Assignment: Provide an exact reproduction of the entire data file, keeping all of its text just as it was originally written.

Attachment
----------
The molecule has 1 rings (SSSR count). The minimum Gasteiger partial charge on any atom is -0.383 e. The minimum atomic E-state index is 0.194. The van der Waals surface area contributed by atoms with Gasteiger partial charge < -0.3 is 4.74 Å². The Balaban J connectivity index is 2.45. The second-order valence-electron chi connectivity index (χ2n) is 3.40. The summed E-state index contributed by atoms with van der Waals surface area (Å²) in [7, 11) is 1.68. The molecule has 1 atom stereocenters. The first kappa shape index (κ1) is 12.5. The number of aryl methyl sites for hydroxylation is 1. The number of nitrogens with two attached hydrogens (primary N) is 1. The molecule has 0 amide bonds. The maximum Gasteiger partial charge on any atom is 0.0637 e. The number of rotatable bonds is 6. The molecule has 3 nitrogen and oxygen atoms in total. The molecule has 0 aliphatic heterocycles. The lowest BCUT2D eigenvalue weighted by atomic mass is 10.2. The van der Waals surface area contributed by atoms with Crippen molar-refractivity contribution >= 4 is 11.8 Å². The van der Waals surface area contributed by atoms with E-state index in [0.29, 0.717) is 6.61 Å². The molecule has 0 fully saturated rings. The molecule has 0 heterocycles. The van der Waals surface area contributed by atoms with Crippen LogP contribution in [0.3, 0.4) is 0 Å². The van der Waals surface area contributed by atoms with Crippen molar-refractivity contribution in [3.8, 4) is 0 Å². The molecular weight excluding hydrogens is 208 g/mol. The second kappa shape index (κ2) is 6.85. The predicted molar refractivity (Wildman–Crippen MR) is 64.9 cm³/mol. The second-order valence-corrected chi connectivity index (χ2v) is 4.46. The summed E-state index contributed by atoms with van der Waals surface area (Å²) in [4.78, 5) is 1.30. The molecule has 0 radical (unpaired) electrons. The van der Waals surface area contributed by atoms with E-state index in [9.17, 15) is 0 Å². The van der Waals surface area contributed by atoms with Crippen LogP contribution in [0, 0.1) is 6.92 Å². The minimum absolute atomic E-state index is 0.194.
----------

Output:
The molecule has 1 rings (SSSR count). The minimum Gasteiger partial charge on any atom is -0.383 e. The minimum atomic E-state index is 0.194. The van der Waals surface area contributed by atoms with Gasteiger partial charge < -0.3 is 4.74 Å². The Balaban J connectivity index is 2.45. The second-order valence-electron chi connectivity index (χ2n) is 3.40. The summed E-state index contributed by atoms with van der Waals surface area (Å²) in [7, 11) is 1.68. The molecule has 1 atom stereocenters. The first kappa shape index (κ1) is 12.5. The number of aryl methyl sites for hydroxylation is 1. The number of nitrogens with two attached hydrogens (primary N) is 1. The molecule has 0 amide bonds. The maximum Gasteiger partial charge on any atom is 0.0637 e. The number of rotatable bonds is 6. The molecule has 3 nitrogen and oxygen atoms in total. The molecule has 0 aliphatic heterocycles. The lowest BCUT2D eigenvalue weighted by atomic mass is 10.2. The van der Waals surface area contributed by atoms with Crippen molar-refractivity contribution >= 4 is 11.8 Å². The van der Waals surface area contributed by atoms with E-state index in [0.29, 0.717) is 6.61 Å². The molecule has 0 fully saturated rings. The molecule has 0 heterocycles. The van der Waals surface area contributed by atoms with Crippen LogP contribution in [0.3, 0.4) is 0 Å². The van der Waals surface area contributed by atoms with Crippen molar-refractivity contribution in [3.8, 4) is 0 Å². The molecular weight excluding hydrogens is 208 g/mol. The second kappa shape index (κ2) is 6.85. The predicted molar refractivity (Wildman–Crippen MR) is 64.9 cm³/mol. The second-order valence-corrected chi connectivity index (χ2v) is 4.46. The summed E-state index contributed by atoms with van der Waals surface area (Å²) in [4.78, 5) is 1.30. The molecule has 0 radical (unpaired) electrons. The van der Waals surface area contributed by atoms with E-state index in [9.17, 15) is 0 Å². The van der Waals surface area contributed by atoms with Crippen LogP contribution in [0, 0.1) is 6.92 Å². The minimum absolute atomic E-state index is 0.194.